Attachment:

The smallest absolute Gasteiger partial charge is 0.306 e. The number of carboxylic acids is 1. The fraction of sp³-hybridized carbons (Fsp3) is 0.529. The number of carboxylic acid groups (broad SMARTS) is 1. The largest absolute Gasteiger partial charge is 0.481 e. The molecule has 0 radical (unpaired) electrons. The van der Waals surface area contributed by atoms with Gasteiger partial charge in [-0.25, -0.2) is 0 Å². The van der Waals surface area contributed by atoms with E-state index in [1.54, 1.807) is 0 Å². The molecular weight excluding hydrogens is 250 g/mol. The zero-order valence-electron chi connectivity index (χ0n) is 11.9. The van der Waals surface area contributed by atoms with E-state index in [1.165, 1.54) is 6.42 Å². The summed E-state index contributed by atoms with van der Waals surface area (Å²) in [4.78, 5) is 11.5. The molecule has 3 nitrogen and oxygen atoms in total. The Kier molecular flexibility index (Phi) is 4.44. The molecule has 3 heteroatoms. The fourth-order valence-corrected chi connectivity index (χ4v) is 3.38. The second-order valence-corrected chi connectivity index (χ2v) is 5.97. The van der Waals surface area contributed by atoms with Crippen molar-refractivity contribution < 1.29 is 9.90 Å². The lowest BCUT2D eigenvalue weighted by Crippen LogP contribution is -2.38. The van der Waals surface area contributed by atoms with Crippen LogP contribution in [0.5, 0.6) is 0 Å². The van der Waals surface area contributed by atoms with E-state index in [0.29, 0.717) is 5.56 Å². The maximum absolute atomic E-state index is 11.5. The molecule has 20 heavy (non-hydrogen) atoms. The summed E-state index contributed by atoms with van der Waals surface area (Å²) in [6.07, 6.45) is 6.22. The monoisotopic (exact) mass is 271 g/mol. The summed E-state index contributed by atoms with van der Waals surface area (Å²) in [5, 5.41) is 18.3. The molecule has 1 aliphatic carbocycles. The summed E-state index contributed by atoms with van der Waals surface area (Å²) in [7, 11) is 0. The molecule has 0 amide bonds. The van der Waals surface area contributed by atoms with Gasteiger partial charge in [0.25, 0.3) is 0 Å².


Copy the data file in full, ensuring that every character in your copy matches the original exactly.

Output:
The smallest absolute Gasteiger partial charge is 0.306 e. The number of carboxylic acids is 1. The fraction of sp³-hybridized carbons (Fsp3) is 0.529. The number of carboxylic acid groups (broad SMARTS) is 1. The largest absolute Gasteiger partial charge is 0.481 e. The molecule has 0 radical (unpaired) electrons. The van der Waals surface area contributed by atoms with Gasteiger partial charge in [-0.25, -0.2) is 0 Å². The van der Waals surface area contributed by atoms with E-state index in [1.54, 1.807) is 0 Å². The molecular weight excluding hydrogens is 250 g/mol. The zero-order valence-electron chi connectivity index (χ0n) is 11.9. The van der Waals surface area contributed by atoms with E-state index in [1.165, 1.54) is 6.42 Å². The summed E-state index contributed by atoms with van der Waals surface area (Å²) in [4.78, 5) is 11.5. The molecule has 3 nitrogen and oxygen atoms in total. The Kier molecular flexibility index (Phi) is 4.44. The molecule has 3 heteroatoms. The fourth-order valence-corrected chi connectivity index (χ4v) is 3.38. The second-order valence-corrected chi connectivity index (χ2v) is 5.97. The van der Waals surface area contributed by atoms with Crippen molar-refractivity contribution < 1.29 is 9.90 Å². The lowest BCUT2D eigenvalue weighted by Crippen LogP contribution is -2.38. The van der Waals surface area contributed by atoms with Crippen LogP contribution in [0.5, 0.6) is 0 Å². The van der Waals surface area contributed by atoms with E-state index in [0.29, 0.717) is 5.56 Å². The maximum absolute atomic E-state index is 11.5. The molecule has 20 heavy (non-hydrogen) atoms. The summed E-state index contributed by atoms with van der Waals surface area (Å²) in [6.07, 6.45) is 6.22. The monoisotopic (exact) mass is 271 g/mol. The summed E-state index contributed by atoms with van der Waals surface area (Å²) in [5, 5.41) is 18.3. The molecule has 1 aliphatic carbocycles. The summed E-state index contributed by atoms with van der Waals surface area (Å²) in [7, 11) is 0. The molecule has 0 amide bonds. The van der Waals surface area contributed by atoms with Gasteiger partial charge in [0.25, 0.3) is 0 Å².